The First 3.5 Billion Years
The Last Billion Years
Glaciers - frozen past
Geological Map of the Region
Geological Features and where to see them
Gold and Precious metals
Visitors from Space
2020 Land of Nipigon Adventure Guide:
Printed: $10 +shipping
This Guidebook is from 2016/2017 and may contain businesses and phone numbers that may not exist or have changed. The destinations all hold true. For updated information get the new guidebook which is constantly being updated.
The first 3.5 Billion Years
Dust, swirling and coalescing in space. That’s how the earth starts. The dust is remnants of an older star system long since gone and reduced to the dust and rock. Something causes the dust and rock to start to consolidate into larger and larger pieces, like a snowball rolling down a hill, gathering more and more dust and rock as it goes. After aeons, the dust ball is so large and generates so much heat that it melts from the inside out. Welcome to earth.
Still bombarded by dust and other larger chunks, all the material that makes up the planet and the life was deposited billions of years ago.
As the earth cooled from the outside forming a thin crust, the heat from inside the earth was constantly melting it and ejecting it to the surface again. Every time the newly formed crust would melt, some of the heavier stuff would sink, leaving the lighter stuff on top. Over and over this would happen until the lighter material formed solid islands, floating on the sea of molten heavier rock.
Heavier rock started sinking under the lighter rock, we now call that subduction and it is the basis for plate tectonics today. As today, areas where one rock “plate” subducts under another we have volcanoes and earthquakes and a highly dynamic margin referred to as an island arc. Over time, the volcanoes spewing forth and subducting fundamentally changed the rock as every time it melted it lost a little of its heavy stuff. This newer, lighter rock is what make up the continents today, with the more massive rocks making up the ocean floors.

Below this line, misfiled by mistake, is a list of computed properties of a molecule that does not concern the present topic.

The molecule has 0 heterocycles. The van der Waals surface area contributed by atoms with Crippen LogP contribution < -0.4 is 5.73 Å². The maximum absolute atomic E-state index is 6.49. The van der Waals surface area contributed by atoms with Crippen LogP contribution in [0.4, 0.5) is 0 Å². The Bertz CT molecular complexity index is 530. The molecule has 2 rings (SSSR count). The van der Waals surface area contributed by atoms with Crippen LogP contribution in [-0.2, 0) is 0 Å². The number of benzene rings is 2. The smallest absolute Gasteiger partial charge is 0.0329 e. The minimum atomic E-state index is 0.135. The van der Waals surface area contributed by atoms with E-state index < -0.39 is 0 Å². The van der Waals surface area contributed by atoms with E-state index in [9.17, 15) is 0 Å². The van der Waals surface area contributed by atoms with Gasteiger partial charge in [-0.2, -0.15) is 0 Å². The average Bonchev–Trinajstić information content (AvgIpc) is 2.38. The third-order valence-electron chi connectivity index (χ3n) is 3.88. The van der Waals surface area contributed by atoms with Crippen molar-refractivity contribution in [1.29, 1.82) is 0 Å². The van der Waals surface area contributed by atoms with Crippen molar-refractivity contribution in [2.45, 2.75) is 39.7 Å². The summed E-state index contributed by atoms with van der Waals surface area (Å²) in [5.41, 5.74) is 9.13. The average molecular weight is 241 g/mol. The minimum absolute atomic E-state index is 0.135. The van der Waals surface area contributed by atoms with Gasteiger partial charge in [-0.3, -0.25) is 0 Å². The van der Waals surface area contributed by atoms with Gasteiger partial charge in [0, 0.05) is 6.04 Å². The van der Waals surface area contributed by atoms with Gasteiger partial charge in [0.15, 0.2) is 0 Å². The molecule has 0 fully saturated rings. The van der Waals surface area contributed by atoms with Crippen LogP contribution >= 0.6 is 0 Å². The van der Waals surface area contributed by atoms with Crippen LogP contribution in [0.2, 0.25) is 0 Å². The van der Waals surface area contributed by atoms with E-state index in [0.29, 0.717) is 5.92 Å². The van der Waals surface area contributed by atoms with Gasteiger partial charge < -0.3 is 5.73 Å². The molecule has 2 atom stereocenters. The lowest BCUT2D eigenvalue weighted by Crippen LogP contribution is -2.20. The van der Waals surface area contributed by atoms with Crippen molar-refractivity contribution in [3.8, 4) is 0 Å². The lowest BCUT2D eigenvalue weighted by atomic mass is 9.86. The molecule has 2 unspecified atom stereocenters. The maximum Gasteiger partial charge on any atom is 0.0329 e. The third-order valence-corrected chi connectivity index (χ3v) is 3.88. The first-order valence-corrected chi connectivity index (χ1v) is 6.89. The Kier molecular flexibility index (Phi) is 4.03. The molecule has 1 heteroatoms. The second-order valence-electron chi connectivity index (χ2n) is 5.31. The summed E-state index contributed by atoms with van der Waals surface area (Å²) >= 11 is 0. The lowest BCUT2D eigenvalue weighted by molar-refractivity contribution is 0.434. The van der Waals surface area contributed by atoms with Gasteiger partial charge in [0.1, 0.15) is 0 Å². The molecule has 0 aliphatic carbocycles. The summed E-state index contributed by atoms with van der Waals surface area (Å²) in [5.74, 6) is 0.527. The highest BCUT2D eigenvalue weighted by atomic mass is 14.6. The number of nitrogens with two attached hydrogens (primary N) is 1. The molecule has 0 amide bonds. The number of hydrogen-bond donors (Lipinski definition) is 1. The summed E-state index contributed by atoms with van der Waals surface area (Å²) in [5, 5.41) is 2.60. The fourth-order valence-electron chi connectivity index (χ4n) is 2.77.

Ocean floors are made of heavier materials which are darker to the eye, called mafic rocks. Continental rocks tend to be both lighter physically and visually; we call these felsic rocks. All the rocks float on a semi-molten, almost plastic type layer of rock which allows the solid rocks above to flow and move.
As the lighter continental rock floats around, they begin to interact with other islands of continental rock. When two chunks of continental rock meet, they tend to stick together and build huge mountains. As they make mountains, the form deep roots, thickening the crust even more, which in turn collects and combines with more continental crust. These are the first true continents and are the oldest surviving rocks on earth. We refer to them as continental shields, and they are thick, stable and old chunks of rock which are very hard to break apart.
Continental shields make up the core of all the continents of the earth. North America, South America, Africa, Europe, Asia, India, Antarctica and Australia all have shield rocks at their core.
Today the continent of India is colliding with Eurasia, and the results are the spectacular mountain ranges of the Himalaya’s and Mount Everest itself. This gives you an idea of scale on how big the mountain chains that were created when the shields came together.
When travelling the Canadian shield, you are walking/driving on the roots of ancient, great mountains.
A simplified Geological map showing the early pieces of North America. The Canadian Shield is primarily comprised of the Superior Geological Province and ages over 2.5 billion years.
Each “piece” of this puzzle represents a once separate continent or island arc that over time joined into what we have today.
The black “mustache” is the ancient rift where the newly formed continent tried and failed to split up.